n South African Journal of Higher Education - Paradoxes of teaching as deliberation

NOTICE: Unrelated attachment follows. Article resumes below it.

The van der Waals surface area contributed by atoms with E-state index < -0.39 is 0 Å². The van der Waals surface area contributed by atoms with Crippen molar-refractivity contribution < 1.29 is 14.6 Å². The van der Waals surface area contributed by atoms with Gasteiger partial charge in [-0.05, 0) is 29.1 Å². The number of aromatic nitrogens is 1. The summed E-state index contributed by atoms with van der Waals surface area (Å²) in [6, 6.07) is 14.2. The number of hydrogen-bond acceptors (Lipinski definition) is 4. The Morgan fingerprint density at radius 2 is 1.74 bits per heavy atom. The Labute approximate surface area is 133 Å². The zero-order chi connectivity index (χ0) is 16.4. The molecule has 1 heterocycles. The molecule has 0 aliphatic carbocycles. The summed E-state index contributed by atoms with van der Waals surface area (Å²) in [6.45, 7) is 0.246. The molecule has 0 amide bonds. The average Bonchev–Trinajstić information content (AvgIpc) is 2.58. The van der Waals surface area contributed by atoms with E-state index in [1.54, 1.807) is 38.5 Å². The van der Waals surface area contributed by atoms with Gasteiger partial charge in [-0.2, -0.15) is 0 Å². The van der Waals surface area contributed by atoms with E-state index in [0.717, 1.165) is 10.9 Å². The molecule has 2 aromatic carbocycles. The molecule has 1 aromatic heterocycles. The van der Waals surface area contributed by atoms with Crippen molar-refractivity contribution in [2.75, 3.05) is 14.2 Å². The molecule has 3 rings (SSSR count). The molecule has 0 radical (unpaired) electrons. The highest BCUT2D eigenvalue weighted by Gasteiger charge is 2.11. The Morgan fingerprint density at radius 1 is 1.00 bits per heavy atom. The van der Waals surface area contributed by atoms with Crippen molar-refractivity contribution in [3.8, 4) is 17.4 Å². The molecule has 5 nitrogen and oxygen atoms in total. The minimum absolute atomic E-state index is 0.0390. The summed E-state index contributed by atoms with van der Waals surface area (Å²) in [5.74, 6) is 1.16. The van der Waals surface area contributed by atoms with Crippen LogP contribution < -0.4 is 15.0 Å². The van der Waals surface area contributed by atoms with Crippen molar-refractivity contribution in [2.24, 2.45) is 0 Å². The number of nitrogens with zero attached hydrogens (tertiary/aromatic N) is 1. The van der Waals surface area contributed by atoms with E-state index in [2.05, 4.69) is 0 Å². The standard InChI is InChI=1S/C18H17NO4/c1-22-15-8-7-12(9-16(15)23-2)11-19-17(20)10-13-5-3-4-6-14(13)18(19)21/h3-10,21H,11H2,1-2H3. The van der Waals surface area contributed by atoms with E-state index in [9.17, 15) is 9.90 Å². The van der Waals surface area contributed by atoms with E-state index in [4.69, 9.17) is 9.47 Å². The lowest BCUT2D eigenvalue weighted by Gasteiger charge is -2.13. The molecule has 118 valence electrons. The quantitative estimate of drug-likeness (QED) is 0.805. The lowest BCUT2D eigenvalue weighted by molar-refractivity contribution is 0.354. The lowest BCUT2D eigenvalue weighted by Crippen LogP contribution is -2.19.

This article reflects on my experience as a tutor of Philosophy of Education (PGCE) at Stellenbosch University in 2004. The theoretical framework within which I locate my practice is that of critical theory. Specifically, I intend to utilise deliberation that seems to have conceptual space for reflection and imagination as method, which I deem necessary to guide discussion and engagement. I discovered in my teaching that though some students freely participated in discussion, others were passive listeners, whilst most were more interested in what the exam content would be and whether the content of the discussions would be important for exam purposes. Also, on the return of assignments, students were more interested in the mark obtained than in the detailed comments and guidelines which formed part of the ongoing deliberation. I argue that the attitude of students toward academic work best befits a notion of globalisation where the emphasis is on outcomes commensurate with certification and where deliberation is not a priority. This in essence relates to my interpretation of what I refer to as a paradox. There seems to be a paradox because, on the one hand, students seem to be relying on the outcomes for certification, whilst this (as an exclusive activity or expectation) militates against teaching and learning as deliberation. Education, I contend, should be valued for both its intrinsic as well as its extrinsic value and there should be a complementary relationship between the intrinsic and the extrinsic.


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